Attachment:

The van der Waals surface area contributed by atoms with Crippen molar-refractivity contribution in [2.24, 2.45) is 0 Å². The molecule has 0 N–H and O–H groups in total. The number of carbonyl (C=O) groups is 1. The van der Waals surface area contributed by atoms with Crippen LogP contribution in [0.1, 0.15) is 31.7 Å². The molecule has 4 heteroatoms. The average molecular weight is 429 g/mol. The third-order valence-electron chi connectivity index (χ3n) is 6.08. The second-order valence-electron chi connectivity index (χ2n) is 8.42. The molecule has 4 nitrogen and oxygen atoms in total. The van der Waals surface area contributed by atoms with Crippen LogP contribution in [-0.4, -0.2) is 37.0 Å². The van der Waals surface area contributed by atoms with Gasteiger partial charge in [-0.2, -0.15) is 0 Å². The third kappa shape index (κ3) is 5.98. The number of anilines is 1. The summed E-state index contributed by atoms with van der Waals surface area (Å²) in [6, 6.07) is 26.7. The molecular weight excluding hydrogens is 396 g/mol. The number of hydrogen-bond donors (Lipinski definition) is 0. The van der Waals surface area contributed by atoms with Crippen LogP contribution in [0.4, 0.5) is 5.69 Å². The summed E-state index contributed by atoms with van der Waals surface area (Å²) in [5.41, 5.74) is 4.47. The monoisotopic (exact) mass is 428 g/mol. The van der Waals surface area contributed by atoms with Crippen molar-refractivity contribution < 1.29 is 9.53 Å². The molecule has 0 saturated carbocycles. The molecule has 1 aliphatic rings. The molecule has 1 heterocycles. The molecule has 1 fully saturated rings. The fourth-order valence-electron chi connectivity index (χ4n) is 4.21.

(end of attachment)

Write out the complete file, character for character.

The van der Waals surface area contributed by atoms with Crippen molar-refractivity contribution in [2.24, 2.45) is 0 Å². The molecule has 0 N–H and O–H groups in total. The number of carbonyl (C=O) groups is 1. The van der Waals surface area contributed by atoms with Crippen LogP contribution in [0.1, 0.15) is 31.7 Å². The molecule has 4 heteroatoms. The average molecular weight is 429 g/mol. The third-order valence-electron chi connectivity index (χ3n) is 6.08. The second-order valence-electron chi connectivity index (χ2n) is 8.42. The molecule has 4 nitrogen and oxygen atoms in total. The van der Waals surface area contributed by atoms with Crippen LogP contribution in [-0.4, -0.2) is 37.0 Å². The van der Waals surface area contributed by atoms with Gasteiger partial charge in [-0.2, -0.15) is 0 Å². The third kappa shape index (κ3) is 5.98. The number of anilines is 1. The summed E-state index contributed by atoms with van der Waals surface area (Å²) in [6, 6.07) is 26.7. The molecular weight excluding hydrogens is 396 g/mol. The number of hydrogen-bond donors (Lipinski definition) is 0. The van der Waals surface area contributed by atoms with Crippen LogP contribution in [0.4, 0.5) is 5.69 Å². The summed E-state index contributed by atoms with van der Waals surface area (Å²) in [5.41, 5.74) is 4.47. The monoisotopic (exact) mass is 428 g/mol. The van der Waals surface area contributed by atoms with Crippen molar-refractivity contribution < 1.29 is 9.53 Å². The molecule has 0 saturated carbocycles. The molecule has 1 aliphatic rings. The molecule has 1 heterocycles. The molecule has 1 fully saturated rings. The fourth-order valence-electron chi connectivity index (χ4n) is 4.21.